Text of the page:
Tuesday morning I read a tweet from someone I don’t remember who, about people making fun of the way she walked, and I thought, “Well, that’s my life. Every day.” And then I forgot about it. Until later, during the night, when my brain camped out on that thought. Finally, at 3:30 AM, I got out of bed, dug out some 3x5 cards, and wrote it down. I knew the only way I’d get back to sleep that night was to write it all down right then.
What wouldn’t let me sleep was the idea that how we walk says so much about us. You can infer a person’s outlook on life by the way they walk. You can judge their degree of self-discipline, their confidence, even their sense of mindfulness. You may decide not to engage with someone merely because the way they walk marks them as a whiner.
I crawled out of bed early Wednesday morning with this verse on my mind: “Therefore as you have received Christ Jesus the Lord, so walk in Him,” (Colossians 2:6) In this case, our walk, or better said, our pattern of living, reveal our commitment to Jesus.
People don’t actually make fun of the way I walk, but they always ask about it. As in, “Are you OK? You seem to be limping.”
It’s because I have arthritis in both knees, just like my mom did. In the past three or four years it has begun to degrade my forward motion.
The problem with a condition like arthritis is I don’t have a great story to go along with it like I would if I had a catastrophic injury. As in, I was defending my granddaughters from a wolverine by lunging at his neck with my really cool bone-handled KA-BAR Iron Men pocket knife, and as I fell off the wood pile where we’d taken refuge I injured both knees, leaving me with a permanent limp that I don’t mind since all I have to do is look at photos of Madden and Landry and know it was worth it.
Not only would that be an epic story about my knees, but also about living up to my knife, a KA-BAR (Hardcore Lives, Hardcore Knives).
But I don’t have a story like that.
My story is more like this: I used to be a slow runner and now I am an extremely slow runner, often slower than 16:00 pace. They say, “Didn’t I see you out powerwalking yesterday?”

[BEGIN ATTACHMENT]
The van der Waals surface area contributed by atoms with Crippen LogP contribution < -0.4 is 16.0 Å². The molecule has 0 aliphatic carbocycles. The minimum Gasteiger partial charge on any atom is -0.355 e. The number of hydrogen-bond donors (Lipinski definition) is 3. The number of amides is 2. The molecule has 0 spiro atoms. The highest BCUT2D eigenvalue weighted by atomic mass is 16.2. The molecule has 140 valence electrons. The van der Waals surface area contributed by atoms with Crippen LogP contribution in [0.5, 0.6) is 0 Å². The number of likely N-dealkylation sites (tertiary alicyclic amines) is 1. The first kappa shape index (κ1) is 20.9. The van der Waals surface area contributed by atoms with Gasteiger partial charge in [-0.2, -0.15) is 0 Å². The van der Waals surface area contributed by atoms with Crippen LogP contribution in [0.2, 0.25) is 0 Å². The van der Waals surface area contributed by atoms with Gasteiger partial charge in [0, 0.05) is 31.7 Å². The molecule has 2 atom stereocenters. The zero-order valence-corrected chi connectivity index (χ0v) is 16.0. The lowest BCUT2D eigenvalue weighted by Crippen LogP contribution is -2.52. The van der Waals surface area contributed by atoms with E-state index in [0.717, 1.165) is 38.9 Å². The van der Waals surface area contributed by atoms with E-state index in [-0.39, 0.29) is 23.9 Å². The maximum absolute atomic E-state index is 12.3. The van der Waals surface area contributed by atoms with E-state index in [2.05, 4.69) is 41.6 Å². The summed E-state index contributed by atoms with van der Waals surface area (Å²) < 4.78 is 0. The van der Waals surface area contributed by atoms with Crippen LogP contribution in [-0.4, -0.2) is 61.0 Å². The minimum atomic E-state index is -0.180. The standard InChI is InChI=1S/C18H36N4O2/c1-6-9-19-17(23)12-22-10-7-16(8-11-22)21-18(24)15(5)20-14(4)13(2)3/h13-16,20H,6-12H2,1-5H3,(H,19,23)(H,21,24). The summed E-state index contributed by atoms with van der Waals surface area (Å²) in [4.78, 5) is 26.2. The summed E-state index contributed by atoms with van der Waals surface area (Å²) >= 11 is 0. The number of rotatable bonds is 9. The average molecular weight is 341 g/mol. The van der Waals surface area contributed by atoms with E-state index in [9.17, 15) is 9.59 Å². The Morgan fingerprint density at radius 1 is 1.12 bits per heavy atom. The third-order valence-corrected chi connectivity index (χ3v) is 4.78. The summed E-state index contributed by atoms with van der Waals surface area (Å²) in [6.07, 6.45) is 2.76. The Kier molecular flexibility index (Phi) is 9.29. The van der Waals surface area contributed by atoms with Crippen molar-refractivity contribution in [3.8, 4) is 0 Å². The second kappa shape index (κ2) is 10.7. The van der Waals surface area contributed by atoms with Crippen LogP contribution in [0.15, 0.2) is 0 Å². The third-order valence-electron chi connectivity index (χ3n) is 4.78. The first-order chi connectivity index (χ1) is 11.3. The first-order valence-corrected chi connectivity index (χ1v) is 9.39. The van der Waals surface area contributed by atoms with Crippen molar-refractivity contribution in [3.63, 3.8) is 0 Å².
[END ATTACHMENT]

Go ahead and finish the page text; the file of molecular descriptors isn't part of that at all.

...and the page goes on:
Most people assume I finally wore my knees out after 36,844 miles of running. It only makes intuitive sense.
But it doesn’t make scientific sense. The research overwhelmingly says running doesn’t encourage the onset of arthritis, but rather continual use tends to prolong the function of joints. With knees, like your heart, it’s “use ‘em or lose ‘em.”
In fact, just last weekend I heard an NPR Science Friday interview with two researchers (Greg Whyte and Tamara Hew-Butler), who said linear exercise (running, walking, cycling) extends the working life of joints and doesn’t wear them out.
Thinking about walking all night when I should have been sleeping gave me another verse: “Therefore, my dear friends, … continue to work out your salvation with fear and trembling,” (Philippians 2:12)
Except that I want the Bible to say “WALK out your salvation,” instead of “WORK out,” since how I walk is evident to everyone, more than how I work. I want my salvation story to be obvious to all observers even on those days I think I am doing a better job of hiding it.
Don’t misunderstand my intent when I write about bum knees. I am grateful for knees that work at all, and for every mile they take me.
George Sheehan once asked, "Have you ever felt worse after a run?" And the answer for me, since 1978, is, no. I am always glad I went.
“I run in the path of Your commands, for You have set my heart free.” Psalm 119:32